- 3064: Craigieburn, Donnybrook, Mickleham and Roxburgh Park
- 3030: Werribee and Point Cook
- 3978: Cardinia, Clyde and Clyde North
All of these postcodes are within the new growth corridors of Melbourne’s outer west, north and south east.
Indeed, for the 2016 to 2020 timeframe, 3029 is the leading postcode in Australia for PV installs and a very close second for most energy rating certificates issued, just behind postcode 3064.
This next interactive plot allows you to search by state or territory, and postcode. You can see how many solar PV installations and new homes (‘certificate’, which is energy efficiency rating certificates) for your postcode.
What is causing the uptick in solar PV installation?
The correlation appears at least partially driven by the building industry itself.
Many builders offer packages that include a PV system as part of the build. Some even including PV and battery systems as a standard inclusion. Incentives like these, coupled with rebates from State and Federal governments, make it an attractive option for many people.
According to the International Energy Agency, Australia now leads the world in installed PV capacity on a per capita basis. At 600 W/person this is almost three times the installed capacity of the US. That is almost eight times the worldwide average of 83 W/person.
CER data shows that more than 2.66 million rooftop solar power systems have been installed in Australia, as of 31 December 2020; that means more than 21 per cent of homes in Australian now have rooftop solar PV.
Globally, many countries are working towards net zero emissions by 2050. In the housing and energy efficiency space, in February 2019 Australian Energy Ministers agreed on the Trajectory for Low Energy Buildings. The document is a national plan that sets a path towards zero energy (and carbon) ready buildings for Australia.
The plan’s proposals include increasing the minimum energy efficiency requirements for new dwellings from six stars to seven stars. Ensuring homes are ‘ready’ to accommodate onsite renewables, like PV systems.
Across Australia, many households are already achieving net zero emissions; they generate more energy than they consume over a year.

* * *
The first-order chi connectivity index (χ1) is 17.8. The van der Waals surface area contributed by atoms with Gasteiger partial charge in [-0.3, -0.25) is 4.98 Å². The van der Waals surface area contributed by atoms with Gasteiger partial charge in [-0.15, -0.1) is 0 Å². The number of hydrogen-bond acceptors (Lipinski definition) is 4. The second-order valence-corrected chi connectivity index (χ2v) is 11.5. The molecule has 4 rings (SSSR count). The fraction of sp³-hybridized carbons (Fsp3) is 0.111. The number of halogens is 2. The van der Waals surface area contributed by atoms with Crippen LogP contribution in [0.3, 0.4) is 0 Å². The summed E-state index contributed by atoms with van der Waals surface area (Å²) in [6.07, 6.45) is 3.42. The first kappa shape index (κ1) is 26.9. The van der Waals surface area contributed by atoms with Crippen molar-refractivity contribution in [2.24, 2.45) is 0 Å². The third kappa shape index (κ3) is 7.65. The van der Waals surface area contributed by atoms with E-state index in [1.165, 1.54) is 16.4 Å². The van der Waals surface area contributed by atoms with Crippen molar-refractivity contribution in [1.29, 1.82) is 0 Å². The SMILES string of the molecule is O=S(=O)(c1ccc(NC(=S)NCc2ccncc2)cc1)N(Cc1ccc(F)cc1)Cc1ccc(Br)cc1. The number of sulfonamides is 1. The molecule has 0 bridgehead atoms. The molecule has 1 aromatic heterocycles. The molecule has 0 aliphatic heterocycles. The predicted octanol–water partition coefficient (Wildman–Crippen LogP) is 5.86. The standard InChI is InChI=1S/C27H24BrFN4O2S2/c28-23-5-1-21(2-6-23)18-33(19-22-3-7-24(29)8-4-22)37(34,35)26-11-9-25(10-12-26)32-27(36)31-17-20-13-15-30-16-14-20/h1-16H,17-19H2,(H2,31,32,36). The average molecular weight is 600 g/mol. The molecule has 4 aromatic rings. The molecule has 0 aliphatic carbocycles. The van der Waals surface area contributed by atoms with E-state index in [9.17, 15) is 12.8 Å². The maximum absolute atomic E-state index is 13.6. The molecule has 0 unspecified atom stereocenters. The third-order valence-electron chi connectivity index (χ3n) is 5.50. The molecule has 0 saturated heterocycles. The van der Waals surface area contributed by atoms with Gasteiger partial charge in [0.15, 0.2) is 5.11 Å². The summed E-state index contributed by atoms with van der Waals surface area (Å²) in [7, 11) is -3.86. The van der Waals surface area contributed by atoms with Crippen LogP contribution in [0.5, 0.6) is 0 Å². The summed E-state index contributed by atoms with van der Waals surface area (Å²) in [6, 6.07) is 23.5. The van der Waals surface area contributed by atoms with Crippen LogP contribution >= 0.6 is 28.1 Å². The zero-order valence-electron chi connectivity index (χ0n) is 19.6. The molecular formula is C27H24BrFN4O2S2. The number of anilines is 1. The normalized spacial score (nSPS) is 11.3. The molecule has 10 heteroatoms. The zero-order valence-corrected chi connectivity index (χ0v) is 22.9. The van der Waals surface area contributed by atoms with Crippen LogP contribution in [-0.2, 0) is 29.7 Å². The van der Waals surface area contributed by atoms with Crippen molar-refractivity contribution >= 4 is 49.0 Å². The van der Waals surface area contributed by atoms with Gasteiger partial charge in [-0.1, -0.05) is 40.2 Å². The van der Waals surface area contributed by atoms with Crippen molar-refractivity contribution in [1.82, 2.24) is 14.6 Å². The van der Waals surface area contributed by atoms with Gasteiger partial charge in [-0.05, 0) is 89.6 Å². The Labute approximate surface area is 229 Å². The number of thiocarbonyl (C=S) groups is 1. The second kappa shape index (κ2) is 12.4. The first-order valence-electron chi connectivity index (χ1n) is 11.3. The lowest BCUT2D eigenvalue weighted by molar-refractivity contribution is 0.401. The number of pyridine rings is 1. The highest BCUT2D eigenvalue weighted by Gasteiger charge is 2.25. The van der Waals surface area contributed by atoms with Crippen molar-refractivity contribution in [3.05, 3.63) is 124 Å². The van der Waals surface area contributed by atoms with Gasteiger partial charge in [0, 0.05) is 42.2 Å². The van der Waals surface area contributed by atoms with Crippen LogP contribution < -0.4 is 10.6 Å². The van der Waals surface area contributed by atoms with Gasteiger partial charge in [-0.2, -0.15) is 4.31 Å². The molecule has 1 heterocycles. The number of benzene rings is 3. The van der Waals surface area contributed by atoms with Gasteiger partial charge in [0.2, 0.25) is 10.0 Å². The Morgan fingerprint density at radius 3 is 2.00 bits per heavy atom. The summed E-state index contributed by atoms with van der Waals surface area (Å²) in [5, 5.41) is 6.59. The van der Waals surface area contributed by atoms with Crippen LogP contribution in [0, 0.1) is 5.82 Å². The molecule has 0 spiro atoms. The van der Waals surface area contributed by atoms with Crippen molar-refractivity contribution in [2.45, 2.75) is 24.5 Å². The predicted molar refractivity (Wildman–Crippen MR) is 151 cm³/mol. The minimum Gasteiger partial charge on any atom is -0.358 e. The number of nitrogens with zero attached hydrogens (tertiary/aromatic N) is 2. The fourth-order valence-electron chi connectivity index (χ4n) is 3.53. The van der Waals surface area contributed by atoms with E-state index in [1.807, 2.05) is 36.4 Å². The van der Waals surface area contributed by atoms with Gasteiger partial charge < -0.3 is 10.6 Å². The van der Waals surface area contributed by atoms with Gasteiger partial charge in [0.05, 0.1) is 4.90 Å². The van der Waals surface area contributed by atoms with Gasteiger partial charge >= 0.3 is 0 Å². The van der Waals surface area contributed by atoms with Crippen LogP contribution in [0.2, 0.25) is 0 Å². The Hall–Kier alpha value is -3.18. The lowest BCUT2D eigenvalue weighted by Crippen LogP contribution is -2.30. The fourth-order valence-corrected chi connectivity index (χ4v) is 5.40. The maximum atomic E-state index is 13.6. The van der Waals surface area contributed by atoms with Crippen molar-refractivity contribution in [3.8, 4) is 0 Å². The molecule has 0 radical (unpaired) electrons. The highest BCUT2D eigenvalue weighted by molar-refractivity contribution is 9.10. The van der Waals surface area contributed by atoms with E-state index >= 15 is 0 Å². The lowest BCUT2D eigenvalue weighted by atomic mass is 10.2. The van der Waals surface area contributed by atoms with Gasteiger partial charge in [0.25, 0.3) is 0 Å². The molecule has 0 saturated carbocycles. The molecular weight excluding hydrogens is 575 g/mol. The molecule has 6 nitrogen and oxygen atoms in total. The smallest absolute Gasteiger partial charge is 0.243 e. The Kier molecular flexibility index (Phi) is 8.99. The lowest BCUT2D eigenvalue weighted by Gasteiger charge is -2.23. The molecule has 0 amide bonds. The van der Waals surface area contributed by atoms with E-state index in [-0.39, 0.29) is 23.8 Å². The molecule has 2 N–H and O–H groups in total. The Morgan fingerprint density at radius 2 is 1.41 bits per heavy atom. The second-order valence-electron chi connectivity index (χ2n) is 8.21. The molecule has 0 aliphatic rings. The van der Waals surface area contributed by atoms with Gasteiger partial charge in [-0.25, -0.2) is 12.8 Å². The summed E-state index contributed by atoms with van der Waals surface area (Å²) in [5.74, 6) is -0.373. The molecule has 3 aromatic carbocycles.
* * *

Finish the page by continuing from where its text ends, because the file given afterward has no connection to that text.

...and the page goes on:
With the cost of solar PV systems continuing to drop and Australian’s continuing desire to live in detached homes, the sight of new homes with PV systems on their roofs will likely become an increasingly common one. Net zero-emission homes may be the norm well before 2050.
16th May 2021 at 3:36 am
Is it true that we also punch above our weight for carbon emissions?
My approach to seeing news or information that is either all good and positive, or all bad and negative, is pretty much always the same. What’s on the other side of the equation or argument?
Thank you very much for this.
20th May 2021 at 4:35 pm
Hi Aaron, Australia’s Greenhouse gas emissions from fossil fuels continue to rise. We also continue to measure increased CO2 in the atmosphere at Cape Grim, our world-leading measurement site in north-west Tasmania. Our recent State of the Climate 2020 report gives a good snapshot of carbon emissions, including how the carbon budget is calculated globally.
14th May 2021 at 5:15 pm
Interesting outcome of the study! The original sentiment for energy-efficient housing was to some extent the architecture and materials used, rather than the amount of energy required to heat or cool the house from external sources. If one removed air conditioning and heaters from the equation, or just used passive heating / cooling, there may have been a different response from the building industry.